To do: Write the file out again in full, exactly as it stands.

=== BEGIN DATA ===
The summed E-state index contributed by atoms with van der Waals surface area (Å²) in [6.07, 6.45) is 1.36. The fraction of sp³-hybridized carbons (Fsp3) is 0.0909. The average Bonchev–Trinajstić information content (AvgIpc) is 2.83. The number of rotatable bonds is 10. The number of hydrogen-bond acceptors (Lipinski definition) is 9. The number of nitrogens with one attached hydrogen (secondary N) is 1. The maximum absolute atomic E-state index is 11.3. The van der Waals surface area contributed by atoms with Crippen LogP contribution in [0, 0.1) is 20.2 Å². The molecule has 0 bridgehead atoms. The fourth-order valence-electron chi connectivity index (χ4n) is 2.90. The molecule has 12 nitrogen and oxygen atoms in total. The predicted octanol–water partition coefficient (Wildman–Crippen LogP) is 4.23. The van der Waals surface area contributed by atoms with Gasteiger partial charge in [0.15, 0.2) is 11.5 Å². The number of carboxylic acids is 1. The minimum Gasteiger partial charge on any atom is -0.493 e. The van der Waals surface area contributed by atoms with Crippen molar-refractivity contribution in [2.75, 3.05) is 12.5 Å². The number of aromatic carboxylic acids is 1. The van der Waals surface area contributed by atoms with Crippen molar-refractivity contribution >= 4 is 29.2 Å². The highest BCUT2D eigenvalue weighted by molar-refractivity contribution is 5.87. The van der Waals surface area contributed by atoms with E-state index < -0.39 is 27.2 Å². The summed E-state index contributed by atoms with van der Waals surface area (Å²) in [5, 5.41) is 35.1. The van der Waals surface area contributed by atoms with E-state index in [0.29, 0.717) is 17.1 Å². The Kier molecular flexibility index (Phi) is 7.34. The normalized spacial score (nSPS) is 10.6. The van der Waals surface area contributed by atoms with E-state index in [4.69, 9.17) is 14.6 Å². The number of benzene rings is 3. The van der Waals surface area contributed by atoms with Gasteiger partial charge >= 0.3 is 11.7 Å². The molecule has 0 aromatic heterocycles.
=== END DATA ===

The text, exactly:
The summed E-state index contributed by atoms with van der Waals surface area (Å²) in [6.07, 6.45) is 1.36. The fraction of sp³-hybridized carbons (Fsp3) is 0.0909. The average Bonchev–Trinajstić information content (AvgIpc) is 2.83. The number of rotatable bonds is 10. The number of hydrogen-bond acceptors (Lipinski definition) is 9. The number of nitrogens with one attached hydrogen (secondary N) is 1. The maximum absolute atomic E-state index is 11.3. The van der Waals surface area contributed by atoms with Crippen LogP contribution in [0, 0.1) is 20.2 Å². The molecule has 0 bridgehead atoms. The fourth-order valence-electron chi connectivity index (χ4n) is 2.90. The molecule has 12 nitrogen and oxygen atoms in total. The predicted octanol–water partition coefficient (Wildman–Crippen LogP) is 4.23. The van der Waals surface area contributed by atoms with Gasteiger partial charge in [0.15, 0.2) is 11.5 Å². The number of carboxylic acids is 1. The minimum Gasteiger partial charge on any atom is -0.493 e. The van der Waals surface area contributed by atoms with Crippen molar-refractivity contribution in [2.75, 3.05) is 12.5 Å². The number of aromatic carboxylic acids is 1. The van der Waals surface area contributed by atoms with Crippen molar-refractivity contribution >= 4 is 29.2 Å². The highest BCUT2D eigenvalue weighted by molar-refractivity contribution is 5.87. The van der Waals surface area contributed by atoms with E-state index < -0.39 is 27.2 Å². The summed E-state index contributed by atoms with van der Waals surface area (Å²) in [5, 5.41) is 35.1. The van der Waals surface area contributed by atoms with E-state index in [0.29, 0.717) is 17.1 Å². The Kier molecular flexibility index (Phi) is 7.34. The normalized spacial score (nSPS) is 10.6. The van der Waals surface area contributed by atoms with E-state index in [4.69, 9.17) is 14.6 Å². The number of benzene rings is 3. The van der Waals surface area contributed by atoms with Gasteiger partial charge >= 0.3 is 11.7 Å². The molecule has 0 aromatic heterocycles.